stuffed, rolled and casseroled or julienned and
stir-fried. Just be careful not to overcook them.
Porterhouse with traditional
2 porterhouse steaks, about 350g in total
2 cloves garlic, crushed
freshly ground black pepper
2 tablespoons butter for cooking
3⁄4 cup dry white wine
1 tablespoon tarragon or cider vinegar
1 small shallot, finely diced
1⁄2 teaspoon dried tarragon
2 teaspoon finely chopped parsley
1 teaspoon freshly ground black pepper
2 large egg yolks
100g butter, melted
Rub the steaks with the crushed garlic.
Sprinkle generously all over with black pepper.
Stand in a cool place while preparing the
Combine the wine, vinegar, shallot, parsley
and black pepper in a saucepan. Simmer until
reduced by two-thirds. Cool then strain.
Whisk the egg yolks in the top part of a
double boiler. Place over barely simmering
water. Whisk in the strained wine. Slowly
whisk in the butter until light and fluffy.
To cook the steak, melt the 2 tablespoons of
butter in a heavy frying pan. Cook the steaks
about 3-4 minutes each side for medium-rare.
Rest for a few minutes before ser ving. Top
each steak with a little bearnaise and ser ve the
remainder on the side. Ser ves 2.
Szechwan stir-fried chicken
This sauce is also great with pork and lamb.
Schnitzels sliced into strips are perfect for
1⁄2 cup chicken stock
1 tablespoon each: sugar, finely grated root
ginger, worcestershire sauce,
2 tablespoons each: soy sauce, rice wine
2 teaspoons cornflour
1 teaspoon sesame oil
2-3 teaspoons chilli paste
1 shallot, finely diced
2 large cloves garlic, crushed
400g skinned and boned chicken, thinly
sliced into strips
1 each: onion, green and red capsicums,
100g snow peas, trimmed
1-2 tablespoons rice bran oil
Coarsely ground Szechwan pepper or black
pepper to taste
Combine all the ingredients for the sauce
and place aside.
Prepare the ingredients for the stir-fry. Heat
the oil in a large wok. Stir-fry the vegetables,
until crisp-tender. Place aside.
Stir-fry the chicken until just cooked, about
3 minutes. Return the vegetables to the pan.
Whisk the sauce, then stir into the wok, until
Ser ve topped with pepper and ser ve with
rice. Serves 4.
Stir-fried pork, rice and
1 tablespoon each: orange juice, soy sauce,
1 teaspoon each: sugar, chilli oil
400g pork schnitzel, thinly sliced
1-2 tablespoons canola oil
4 cups cooked long grain rice (about 11⁄2 cups
2 cups finely sliced spinach
1⁄2 cup toasted cashew nuts
2 spring onions, diagonally sliced
Combine the orange juice, soy sauce,
cornflour, sugar and chilli oil. Place the pork
in a plastic bag. Add the soy mixture and
move the meat around so it is evenly coated.
Refrigerate for at least 30 minutes.
Heat half the oil in a wok on high. Stir-fry
the meat until cooked, about 2-3 minutes.
Remove to a plate.
Wipe the wok clean. Add the remaining
oil to the wok. Add the rice and stir-fry for 2
minutes, until all the grains are separated.
Add the spinach, meat, nuts and spring
onions and cook long enough to heat through.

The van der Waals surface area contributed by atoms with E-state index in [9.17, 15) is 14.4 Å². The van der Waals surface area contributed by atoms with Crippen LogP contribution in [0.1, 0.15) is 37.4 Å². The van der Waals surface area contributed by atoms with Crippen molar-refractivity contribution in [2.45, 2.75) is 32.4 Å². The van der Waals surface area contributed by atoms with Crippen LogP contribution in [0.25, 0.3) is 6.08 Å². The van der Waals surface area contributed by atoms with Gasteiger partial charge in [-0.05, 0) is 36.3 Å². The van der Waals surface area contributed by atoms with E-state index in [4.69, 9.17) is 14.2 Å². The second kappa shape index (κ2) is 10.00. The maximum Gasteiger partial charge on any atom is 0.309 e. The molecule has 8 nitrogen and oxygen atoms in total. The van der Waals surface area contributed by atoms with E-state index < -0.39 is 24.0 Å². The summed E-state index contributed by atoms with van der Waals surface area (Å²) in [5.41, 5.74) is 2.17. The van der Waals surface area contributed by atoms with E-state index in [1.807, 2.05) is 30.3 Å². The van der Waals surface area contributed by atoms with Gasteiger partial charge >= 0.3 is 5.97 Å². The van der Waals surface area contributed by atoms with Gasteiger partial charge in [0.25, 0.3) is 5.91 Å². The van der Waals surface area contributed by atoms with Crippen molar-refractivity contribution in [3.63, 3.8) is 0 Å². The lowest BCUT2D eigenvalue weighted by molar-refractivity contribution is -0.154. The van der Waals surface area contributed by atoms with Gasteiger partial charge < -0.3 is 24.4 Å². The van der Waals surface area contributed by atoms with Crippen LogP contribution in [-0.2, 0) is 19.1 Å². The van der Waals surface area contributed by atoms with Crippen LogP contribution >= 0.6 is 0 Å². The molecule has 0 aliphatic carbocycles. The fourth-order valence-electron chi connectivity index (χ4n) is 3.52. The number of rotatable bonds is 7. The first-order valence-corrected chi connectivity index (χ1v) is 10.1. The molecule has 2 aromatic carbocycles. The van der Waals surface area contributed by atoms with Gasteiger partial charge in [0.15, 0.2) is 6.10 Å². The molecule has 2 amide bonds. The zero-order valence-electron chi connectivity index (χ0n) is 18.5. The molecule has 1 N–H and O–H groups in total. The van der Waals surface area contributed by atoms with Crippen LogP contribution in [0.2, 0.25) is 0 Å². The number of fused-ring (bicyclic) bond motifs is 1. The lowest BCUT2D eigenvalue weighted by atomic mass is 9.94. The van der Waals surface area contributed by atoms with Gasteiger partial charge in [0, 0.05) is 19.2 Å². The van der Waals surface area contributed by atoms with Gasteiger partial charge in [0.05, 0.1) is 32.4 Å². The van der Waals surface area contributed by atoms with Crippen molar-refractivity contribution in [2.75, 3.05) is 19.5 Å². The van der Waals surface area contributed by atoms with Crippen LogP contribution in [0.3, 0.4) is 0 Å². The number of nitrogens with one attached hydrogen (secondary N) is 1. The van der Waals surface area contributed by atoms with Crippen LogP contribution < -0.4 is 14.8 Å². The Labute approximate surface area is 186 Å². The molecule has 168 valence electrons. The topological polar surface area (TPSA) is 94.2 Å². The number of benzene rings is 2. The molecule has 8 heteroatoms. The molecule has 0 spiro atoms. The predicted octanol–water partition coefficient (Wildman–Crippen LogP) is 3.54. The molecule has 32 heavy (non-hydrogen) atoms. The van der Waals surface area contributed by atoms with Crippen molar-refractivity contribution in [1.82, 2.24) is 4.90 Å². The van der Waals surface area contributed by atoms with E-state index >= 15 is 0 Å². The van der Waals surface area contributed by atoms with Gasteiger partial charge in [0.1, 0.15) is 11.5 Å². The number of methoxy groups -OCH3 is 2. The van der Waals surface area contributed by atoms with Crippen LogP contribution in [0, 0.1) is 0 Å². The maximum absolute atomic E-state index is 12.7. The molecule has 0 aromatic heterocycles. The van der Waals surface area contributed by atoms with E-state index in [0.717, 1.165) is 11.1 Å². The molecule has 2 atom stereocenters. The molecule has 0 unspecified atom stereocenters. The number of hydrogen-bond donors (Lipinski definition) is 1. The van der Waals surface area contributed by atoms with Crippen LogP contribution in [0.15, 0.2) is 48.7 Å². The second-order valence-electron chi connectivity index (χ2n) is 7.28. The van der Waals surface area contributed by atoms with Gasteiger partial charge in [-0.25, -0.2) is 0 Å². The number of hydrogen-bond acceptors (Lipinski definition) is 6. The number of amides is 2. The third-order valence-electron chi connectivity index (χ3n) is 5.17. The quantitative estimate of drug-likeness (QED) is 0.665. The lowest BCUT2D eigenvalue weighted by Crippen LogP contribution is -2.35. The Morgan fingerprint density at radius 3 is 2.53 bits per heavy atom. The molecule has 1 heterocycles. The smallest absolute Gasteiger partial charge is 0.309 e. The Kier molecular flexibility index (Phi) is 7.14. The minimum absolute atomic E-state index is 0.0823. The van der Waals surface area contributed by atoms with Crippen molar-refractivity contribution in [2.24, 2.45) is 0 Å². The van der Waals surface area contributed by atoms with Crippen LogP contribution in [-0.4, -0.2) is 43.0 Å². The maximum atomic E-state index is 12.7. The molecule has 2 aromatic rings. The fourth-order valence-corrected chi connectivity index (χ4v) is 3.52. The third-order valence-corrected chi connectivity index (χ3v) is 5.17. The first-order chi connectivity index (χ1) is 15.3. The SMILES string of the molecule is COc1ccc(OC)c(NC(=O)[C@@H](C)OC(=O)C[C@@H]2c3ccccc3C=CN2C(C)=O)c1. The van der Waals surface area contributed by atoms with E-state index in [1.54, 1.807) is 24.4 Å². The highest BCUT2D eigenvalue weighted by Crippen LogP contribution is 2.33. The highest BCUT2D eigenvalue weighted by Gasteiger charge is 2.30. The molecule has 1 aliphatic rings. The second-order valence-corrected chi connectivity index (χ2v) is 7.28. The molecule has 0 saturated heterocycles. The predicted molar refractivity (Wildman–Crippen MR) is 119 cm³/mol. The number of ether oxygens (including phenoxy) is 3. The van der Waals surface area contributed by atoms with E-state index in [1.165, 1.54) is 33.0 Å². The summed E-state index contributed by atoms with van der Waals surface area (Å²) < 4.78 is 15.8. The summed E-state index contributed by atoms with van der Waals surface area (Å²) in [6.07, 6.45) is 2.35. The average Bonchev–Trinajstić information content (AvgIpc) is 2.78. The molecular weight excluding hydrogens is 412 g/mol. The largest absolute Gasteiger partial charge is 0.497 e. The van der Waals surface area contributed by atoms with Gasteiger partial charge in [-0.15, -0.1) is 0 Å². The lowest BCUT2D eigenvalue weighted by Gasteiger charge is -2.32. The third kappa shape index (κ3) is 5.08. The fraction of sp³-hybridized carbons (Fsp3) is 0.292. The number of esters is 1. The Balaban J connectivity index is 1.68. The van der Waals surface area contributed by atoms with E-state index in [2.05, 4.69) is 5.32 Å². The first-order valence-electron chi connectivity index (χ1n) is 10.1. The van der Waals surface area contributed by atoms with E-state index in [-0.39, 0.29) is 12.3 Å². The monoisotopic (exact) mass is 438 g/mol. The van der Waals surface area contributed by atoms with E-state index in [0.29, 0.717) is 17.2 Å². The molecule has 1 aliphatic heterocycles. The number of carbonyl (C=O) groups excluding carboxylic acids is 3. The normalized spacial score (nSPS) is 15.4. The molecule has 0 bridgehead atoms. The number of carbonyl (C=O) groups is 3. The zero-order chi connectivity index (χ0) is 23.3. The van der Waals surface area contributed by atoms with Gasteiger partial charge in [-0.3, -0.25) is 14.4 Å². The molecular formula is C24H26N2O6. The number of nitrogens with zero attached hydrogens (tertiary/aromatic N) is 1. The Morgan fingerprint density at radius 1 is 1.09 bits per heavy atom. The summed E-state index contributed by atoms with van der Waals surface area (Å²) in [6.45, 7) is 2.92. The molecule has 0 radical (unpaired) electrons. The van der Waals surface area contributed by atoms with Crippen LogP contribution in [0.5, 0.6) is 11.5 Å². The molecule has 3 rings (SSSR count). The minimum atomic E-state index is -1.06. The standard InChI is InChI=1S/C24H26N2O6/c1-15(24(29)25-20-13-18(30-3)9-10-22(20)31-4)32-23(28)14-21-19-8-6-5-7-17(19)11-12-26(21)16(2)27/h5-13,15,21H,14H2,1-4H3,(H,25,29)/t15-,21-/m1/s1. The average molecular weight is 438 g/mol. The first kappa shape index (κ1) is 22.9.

Serve immediately. Great garnished with
pickled ginger. Ser ves 4.
Lamb steaks with caper sauce
4 lamb leg steaks, about 500g
2 tablespoons each: white wine, olive oil
3 cloves garlic, crushed
2-3 teaspoons lemon pepper seasoning
spray oil for cooking
2 tablespoons flour
1 cup chicken or lamb stock
2 tablespoon lemon juice
2 teaspoons caper, rinsed and drained
1 large egg yolk, lightly whisked
Snip the edges of the steaks to prevent
curling during cooking. Place in a plastic bag
with the wine, oil and garlic. Move the steaks
around so they are well coated. Refrigerate for
at least 30 minutes before cooking.
Meanwhile, prepare the sauce. Melt the
butter in a small saucepan. Stir in the flo ur.
Slowly whisk in the stock, stirring until
thickened. Add the lemon juice and capers and
heat through. Slowly stir the egg yolk into the
To cook the lamb, remove from the marinade
and pat dry. Ensure the lamb is at room
temperature. Spray a frying pan or grill with
oil. Cook 2-3 minutes each side, until just pink
inside. Serve drizzled with the sauce. Serves 4.
Best Foods mayonnaise and aioli are
favourites with New Zealanders. To
help you bring out the best in all your
culinary creations the Greymouth Star
and Best Foods have two prize packs
to give away, including Best Foods aioli
and mayo (real or light), a Best Foods
tea towel, and a new collection of Best
To enter the draw your entries must
include your name, address and phone
Send them to. —
Best Foods for free
C/o Greymouth Star
or e-mail competitions@greystar.
co.nz with Best Foods in the subject
line. One entry per household. Entries
close August 20, 2014.
Porterhouse steak with traditional bearnaise sauce
make the cut
How clean and green
is your wine?
Best Foods giveaways
White wine choice
Thornbury Chardonnay 2013 — A soft
well-rounded wine reflecting its origins
in Gisborne with flavours of melons and
apricots balanced with a creamy mouthfeel
and a light refreshing acidity. Drink now till
2016. Dry. $18.
Red wine choice
Martinborough Vineyard Te Tera
Pinot Noir 2010 — From one of the
original Pinot Noir producers that put
Martinborough on the wine map. This is
their second label and always very good
value. At four years of maturity this has
melded into a delicious blend of fruit,
oak and tannins. Drink now if you can
find it. Dry. $26-32.
Old Mout Cider Pear Scrumpy — A
happy blend of apples and pears that
give you a refreshing sharp vibrant taste
of ripe Nelson fruit. The word “scrumpy ”
probably refers to the high alcohol of
8% that prevails in the original Somerset
Scrumpy from England. Old Mout
Cider can boast an excellent tradition
of making cider for over 60 years. 1.25
litres. 8% . $9-10.